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Stopping   by   Woods   on   a   Snowy   Evening

Whose woods these are I think I know.
His house is in the village though;
He will not see me stopping here
To watch his woods fill up with snow.

My little horse must think it queer
To stop without a farmhouse near
Between the woods and frozen lake
The darkest evening of the year.

He gives his harness bells a shake
To ask if there is some mistake.
The only other sound's the sweep
Of easy wind and dowmy flake.

The woods are lovely, dark and deep,
But I have promises to keep, 
And miles to go before I sleep,
And miles to go before I sleep.

Robert Frost

(NB: With Appreciation part below ^_^)


Appreciation of Robert Frost's poem: "Stopping by Woods on a Snowy Evening"

Admirers of Robert Frost have consistently liked this particular
poem. Although I'm no admirer of the poet, I like this poem too :-)
And that's why I'm especially doing this appreciation part about it
(like duh?).

The poem is deceptively simple. On the surface it records an
unremarkable event, a moment when the poet stops one evening to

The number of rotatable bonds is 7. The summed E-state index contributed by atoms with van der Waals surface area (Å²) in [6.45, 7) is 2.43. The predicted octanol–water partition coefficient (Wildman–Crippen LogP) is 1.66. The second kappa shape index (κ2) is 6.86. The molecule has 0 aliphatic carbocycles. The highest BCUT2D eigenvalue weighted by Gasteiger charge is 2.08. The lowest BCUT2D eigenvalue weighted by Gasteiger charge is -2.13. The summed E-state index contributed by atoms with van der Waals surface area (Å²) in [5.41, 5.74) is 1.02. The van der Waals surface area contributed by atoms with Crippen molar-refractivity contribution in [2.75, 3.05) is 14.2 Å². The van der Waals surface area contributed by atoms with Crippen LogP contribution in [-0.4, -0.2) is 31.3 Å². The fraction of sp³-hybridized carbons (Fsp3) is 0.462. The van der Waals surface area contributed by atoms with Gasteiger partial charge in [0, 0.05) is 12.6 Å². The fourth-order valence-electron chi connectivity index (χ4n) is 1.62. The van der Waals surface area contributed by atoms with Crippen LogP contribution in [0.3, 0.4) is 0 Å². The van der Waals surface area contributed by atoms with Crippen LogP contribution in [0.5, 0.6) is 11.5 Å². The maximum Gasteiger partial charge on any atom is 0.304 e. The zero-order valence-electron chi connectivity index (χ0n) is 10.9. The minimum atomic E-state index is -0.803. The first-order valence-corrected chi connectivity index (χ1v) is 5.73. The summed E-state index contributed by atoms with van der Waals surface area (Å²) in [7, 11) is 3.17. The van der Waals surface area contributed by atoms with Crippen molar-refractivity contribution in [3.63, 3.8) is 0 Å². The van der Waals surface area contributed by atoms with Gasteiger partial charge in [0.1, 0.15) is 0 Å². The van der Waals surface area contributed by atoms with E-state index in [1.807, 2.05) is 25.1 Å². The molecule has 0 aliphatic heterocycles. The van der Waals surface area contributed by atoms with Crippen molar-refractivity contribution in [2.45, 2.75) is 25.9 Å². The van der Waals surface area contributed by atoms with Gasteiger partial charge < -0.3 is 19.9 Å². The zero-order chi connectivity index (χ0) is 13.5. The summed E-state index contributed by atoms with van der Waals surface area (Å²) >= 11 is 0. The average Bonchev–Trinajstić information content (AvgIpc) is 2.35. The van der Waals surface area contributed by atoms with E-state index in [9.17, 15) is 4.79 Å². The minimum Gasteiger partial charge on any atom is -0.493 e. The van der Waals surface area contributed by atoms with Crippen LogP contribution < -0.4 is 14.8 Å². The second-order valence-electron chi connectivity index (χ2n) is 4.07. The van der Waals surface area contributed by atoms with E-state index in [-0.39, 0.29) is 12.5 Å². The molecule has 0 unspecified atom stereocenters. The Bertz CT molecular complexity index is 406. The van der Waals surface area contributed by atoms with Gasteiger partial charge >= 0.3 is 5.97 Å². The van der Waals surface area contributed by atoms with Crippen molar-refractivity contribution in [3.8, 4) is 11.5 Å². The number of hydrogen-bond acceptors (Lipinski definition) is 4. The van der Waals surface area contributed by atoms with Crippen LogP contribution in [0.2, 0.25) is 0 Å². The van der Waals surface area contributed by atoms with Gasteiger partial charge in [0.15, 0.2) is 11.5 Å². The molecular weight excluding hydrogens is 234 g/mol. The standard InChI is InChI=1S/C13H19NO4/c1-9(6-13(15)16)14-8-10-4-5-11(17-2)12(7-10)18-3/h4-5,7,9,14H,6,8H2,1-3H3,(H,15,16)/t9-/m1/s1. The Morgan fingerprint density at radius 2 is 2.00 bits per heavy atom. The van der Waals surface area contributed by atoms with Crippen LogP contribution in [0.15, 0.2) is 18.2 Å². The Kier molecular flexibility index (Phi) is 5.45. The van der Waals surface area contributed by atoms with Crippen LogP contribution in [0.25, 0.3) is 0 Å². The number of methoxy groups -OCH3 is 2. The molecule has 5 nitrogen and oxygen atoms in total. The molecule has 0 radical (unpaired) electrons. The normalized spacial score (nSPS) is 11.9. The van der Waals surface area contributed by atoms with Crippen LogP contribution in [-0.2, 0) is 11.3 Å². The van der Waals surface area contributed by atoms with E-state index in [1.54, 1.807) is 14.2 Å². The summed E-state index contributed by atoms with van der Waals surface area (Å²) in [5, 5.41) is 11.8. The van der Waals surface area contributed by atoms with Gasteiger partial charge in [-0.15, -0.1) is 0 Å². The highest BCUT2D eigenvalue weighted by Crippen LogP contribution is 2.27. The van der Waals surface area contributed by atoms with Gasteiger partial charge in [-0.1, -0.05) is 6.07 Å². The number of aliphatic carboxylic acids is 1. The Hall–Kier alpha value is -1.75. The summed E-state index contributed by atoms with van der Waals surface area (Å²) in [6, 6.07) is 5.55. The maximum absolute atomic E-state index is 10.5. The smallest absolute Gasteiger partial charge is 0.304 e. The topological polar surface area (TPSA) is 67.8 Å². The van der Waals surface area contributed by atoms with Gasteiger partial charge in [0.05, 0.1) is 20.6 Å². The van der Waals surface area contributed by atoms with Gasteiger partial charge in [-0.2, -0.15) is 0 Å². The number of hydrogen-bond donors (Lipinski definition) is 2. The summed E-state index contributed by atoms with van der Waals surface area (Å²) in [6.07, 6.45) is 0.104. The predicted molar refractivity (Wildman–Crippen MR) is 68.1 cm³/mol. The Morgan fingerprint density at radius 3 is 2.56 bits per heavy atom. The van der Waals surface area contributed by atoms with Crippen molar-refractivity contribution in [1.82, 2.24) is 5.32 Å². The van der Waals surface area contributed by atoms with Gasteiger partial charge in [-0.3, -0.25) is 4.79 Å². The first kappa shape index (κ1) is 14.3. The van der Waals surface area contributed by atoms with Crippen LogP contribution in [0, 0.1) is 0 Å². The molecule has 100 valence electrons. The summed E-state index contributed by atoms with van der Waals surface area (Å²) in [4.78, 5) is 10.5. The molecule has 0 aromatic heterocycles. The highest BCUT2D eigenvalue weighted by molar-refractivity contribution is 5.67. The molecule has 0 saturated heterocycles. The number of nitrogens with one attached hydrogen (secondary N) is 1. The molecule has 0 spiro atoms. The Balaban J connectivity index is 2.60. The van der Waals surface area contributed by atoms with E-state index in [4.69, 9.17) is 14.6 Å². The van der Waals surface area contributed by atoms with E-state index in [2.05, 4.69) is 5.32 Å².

contemplate the snow and the setting for his contemplation are, in
some senses, a thirs 'character'.

The poem's theme, or deeper meaning, arises out of the poet's
musings. The woods, 'lovely, dark and deep', come to symbolise the
attractiveness of passivity, withdrawal from life, perhaps even
death. Frost feels drawn to this dark beauty. However, he is also
drawn to life.

'But I have promises to keep, 
 And miles to go before I sleep, 
 And miles to go before I sleep.'



He chose life and personal involvement that he chooses, rather than
withdrawal and death. His moment of choice, or commitment to life, is
signalled at the poem's end by the single word 'but' in 'But I have
promises to keep'. He is drawnonwards in his journey because of
responsibilities. That way ahead is not easy is emphasises by the
repetition of the line, 'And miles to go before I sleep.'